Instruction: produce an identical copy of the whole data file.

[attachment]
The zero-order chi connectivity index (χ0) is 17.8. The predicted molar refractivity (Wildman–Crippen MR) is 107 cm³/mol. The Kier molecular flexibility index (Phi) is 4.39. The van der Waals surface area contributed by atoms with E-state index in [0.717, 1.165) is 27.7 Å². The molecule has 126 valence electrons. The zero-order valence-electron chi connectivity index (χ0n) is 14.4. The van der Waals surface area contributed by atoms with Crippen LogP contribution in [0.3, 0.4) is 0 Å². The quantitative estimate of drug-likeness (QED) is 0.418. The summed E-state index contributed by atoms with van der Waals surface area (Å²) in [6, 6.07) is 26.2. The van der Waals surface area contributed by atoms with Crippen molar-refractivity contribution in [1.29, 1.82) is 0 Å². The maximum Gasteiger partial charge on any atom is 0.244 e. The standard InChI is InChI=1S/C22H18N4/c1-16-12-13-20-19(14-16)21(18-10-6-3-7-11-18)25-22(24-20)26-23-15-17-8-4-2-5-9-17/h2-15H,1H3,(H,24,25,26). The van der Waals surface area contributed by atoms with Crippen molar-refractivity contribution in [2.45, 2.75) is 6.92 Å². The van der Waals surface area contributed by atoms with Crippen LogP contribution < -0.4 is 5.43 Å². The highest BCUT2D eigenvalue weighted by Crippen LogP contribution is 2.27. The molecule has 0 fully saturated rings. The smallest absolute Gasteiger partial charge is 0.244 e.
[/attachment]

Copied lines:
The zero-order chi connectivity index (χ0) is 17.8. The predicted molar refractivity (Wildman–Crippen MR) is 107 cm³/mol. The Kier molecular flexibility index (Phi) is 4.39. The van der Waals surface area contributed by atoms with E-state index in [0.717, 1.165) is 27.7 Å². The molecule has 126 valence electrons. The zero-order valence-electron chi connectivity index (χ0n) is 14.4. The van der Waals surface area contributed by atoms with Crippen LogP contribution in [0.3, 0.4) is 0 Å². The quantitative estimate of drug-likeness (QED) is 0.418. The summed E-state index contributed by atoms with van der Waals surface area (Å²) in [6, 6.07) is 26.2. The van der Waals surface area contributed by atoms with Crippen molar-refractivity contribution in [1.29, 1.82) is 0 Å². The maximum Gasteiger partial charge on any atom is 0.244 e. The standard InChI is InChI=1S/C22H18N4/c1-16-12-13-20-19(14-16)21(18-10-6-3-7-11-18)25-22(24-20)26-23-15-17-8-4-2-5-9-17/h2-15H,1H3,(H,24,25,26). The van der Waals surface area contributed by atoms with Crippen molar-refractivity contribution in [2.45, 2.75) is 6.92 Å². The van der Waals surface area contributed by atoms with Crippen LogP contribution < -0.4 is 5.43 Å². The highest BCUT2D eigenvalue weighted by Crippen LogP contribution is 2.27. The molecule has 0 fully saturated rings. The smallest absolute Gasteiger partial charge is 0.244 e.